Endomag in Kenya: Giving new access to the best standards of breast cancer care

Endomag in Kenya: Giving new access to the best standards of breast cancer care

3 minute read
On August 21st, Dr Rajiv Dave, an Oncoplastic Surgeon from Manchester University NHS Foundation, performed the first-ever Magseed® marker and Magtrace® lymphatic tracer procedures in Kenya.

We’ve seen our technologies in use at over 400 hospitals across many different countries, so why is this one so special? Aga Khan University Hospital in Nairobi, Kenya has recently begun using our breast cancer surgery platform and we’re proud to see it making a world of difference.

Kenya, famous for its incredible landscapes and wildlife reserves, has a population of over 50 million with nearly five million people in its capital Nairobi’s urban area. Nairobi itself is a growing, cosmopolitan city of skyscrapers and a place that, like any other, should command great healthcare.

This is why when we heard the news that our products were being taken to Kenya, a first for the country, we had to take note.

Why was this news important to us?

Here at Endomag, we hold our technologies up to three pillars. We believe they must help in one or more of the following three ways:

1) help to prevent unnecessary surgery
2) improve surgery when it is required
3) increase access to the best standards of care

Arguably, our third pillar stands out against the rest. To us, the best standards of care shouldn’t only be available in the biggest or richest centres. Breast cancer care should be available no matter the country or hospital location.

What's different about Kenya in particular?

In Kenya there is sparse access to radioisotopes, given their cost and short half-life. That means patients in the country can’t access a crucial piece of the puzzle required to provide the current best possible standard of care for a sentinel node biopsy.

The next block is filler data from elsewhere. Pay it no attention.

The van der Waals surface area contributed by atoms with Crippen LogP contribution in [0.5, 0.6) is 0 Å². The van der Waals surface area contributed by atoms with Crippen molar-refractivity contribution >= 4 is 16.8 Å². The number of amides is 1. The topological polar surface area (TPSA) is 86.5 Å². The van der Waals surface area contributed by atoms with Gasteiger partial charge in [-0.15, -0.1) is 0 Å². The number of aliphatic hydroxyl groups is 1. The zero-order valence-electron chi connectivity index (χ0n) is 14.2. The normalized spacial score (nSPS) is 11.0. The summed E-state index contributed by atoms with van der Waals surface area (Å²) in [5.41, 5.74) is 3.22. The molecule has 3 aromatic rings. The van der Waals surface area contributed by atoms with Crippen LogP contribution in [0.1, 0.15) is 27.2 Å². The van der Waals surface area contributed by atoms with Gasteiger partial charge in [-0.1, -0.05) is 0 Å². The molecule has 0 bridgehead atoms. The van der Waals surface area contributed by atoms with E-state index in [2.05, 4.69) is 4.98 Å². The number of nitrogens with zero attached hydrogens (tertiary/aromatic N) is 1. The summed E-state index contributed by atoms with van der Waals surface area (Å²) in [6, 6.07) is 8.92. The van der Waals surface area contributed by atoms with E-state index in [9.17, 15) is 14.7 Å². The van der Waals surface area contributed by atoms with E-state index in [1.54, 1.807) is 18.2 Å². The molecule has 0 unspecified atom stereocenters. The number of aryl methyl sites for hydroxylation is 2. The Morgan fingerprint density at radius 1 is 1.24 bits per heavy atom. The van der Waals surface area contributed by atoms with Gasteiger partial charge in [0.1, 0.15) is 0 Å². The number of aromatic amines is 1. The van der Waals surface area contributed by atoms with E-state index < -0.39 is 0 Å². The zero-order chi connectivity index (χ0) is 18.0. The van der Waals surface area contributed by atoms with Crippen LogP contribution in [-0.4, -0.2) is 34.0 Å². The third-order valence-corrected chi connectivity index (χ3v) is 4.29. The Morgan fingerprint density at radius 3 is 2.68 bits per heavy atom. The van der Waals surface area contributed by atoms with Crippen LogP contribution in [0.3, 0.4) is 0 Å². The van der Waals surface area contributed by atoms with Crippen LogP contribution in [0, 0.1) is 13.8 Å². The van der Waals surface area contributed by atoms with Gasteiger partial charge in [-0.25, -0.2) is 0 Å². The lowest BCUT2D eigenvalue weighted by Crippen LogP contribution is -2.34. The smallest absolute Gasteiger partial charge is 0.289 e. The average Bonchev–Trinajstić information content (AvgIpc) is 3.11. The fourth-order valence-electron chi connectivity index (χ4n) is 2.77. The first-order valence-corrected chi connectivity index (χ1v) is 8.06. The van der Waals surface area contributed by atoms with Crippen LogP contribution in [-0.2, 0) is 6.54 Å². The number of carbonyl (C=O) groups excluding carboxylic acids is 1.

In fact, in this case in particular, this hospital had never before performed SLNB procedures. Their standard of care was to perform an ALND, a full axillary lymph node dissection. That’s possibly 30 nodes removed in the search of likely only a handful of cancerous nodes.

Clearly, by removing 30 nodes, patient morbidities are higher with an ALND – with much-increased chances of lymphedema and other complications.

So when we heard that Aga Khan University Hospital in Nairobi, Kenya was considering upgrading to our Magtrace® lymphatic tracer – a much simpler technology to use and more easily accessible substance for them than nuclear medicine, we were thrilled.

Patients with suspected cancerous nodes would immediately be going from a full axillary clearance to a targeted ‘sentinel’ node biopsy, removing just two or three nodes for inspection.

Alongside implementing the Magtrace® lymphatic tracer, the University Hospital was also using the second part of our dual-platform system, the Magseed® marker.

Patients could now receive a Magseed® marker localised breast tumour, enabling smaller tumours than ever before to be removed, with confidence.

The Magseed® marker now enables surgery to be ‘decoupled’ from radiology. No longer do patients have to have a long-day moving from department to department. They can have their Magseed® marker placed in advance and come in another day, immediately ready for surgery.

It’s a wonderful feeling to know that patients in Nairobi can now receive a better standard of care than was available to them just days before.

The milestone day

On August 21st, Dr Rajiv Dave, an Oncoplastic Surgeon from Manchester University NHS Foundation, performed the first-ever Magseed® marker and Magtrace® lymphatic tracer procedures in Kenya.

This was fantastic to see. The surgery was then followed up by a live streaming teaching event to a teaching conference.

It’s a wonderful feeling to know that patients in Nairobi can now receive a better standard of care than was available to them just days before.

For us, of course, it’s always great when we see new centres come on board with our technologies – either keen to remove radiation from their practices or to upgrade to seed localisation from hook-wires, but it’s even more rewarding when the entire standard of care gets shifted up a level.

Photo: City Hall, Nairobi, Kenya by Ninara / CC BY 2.0

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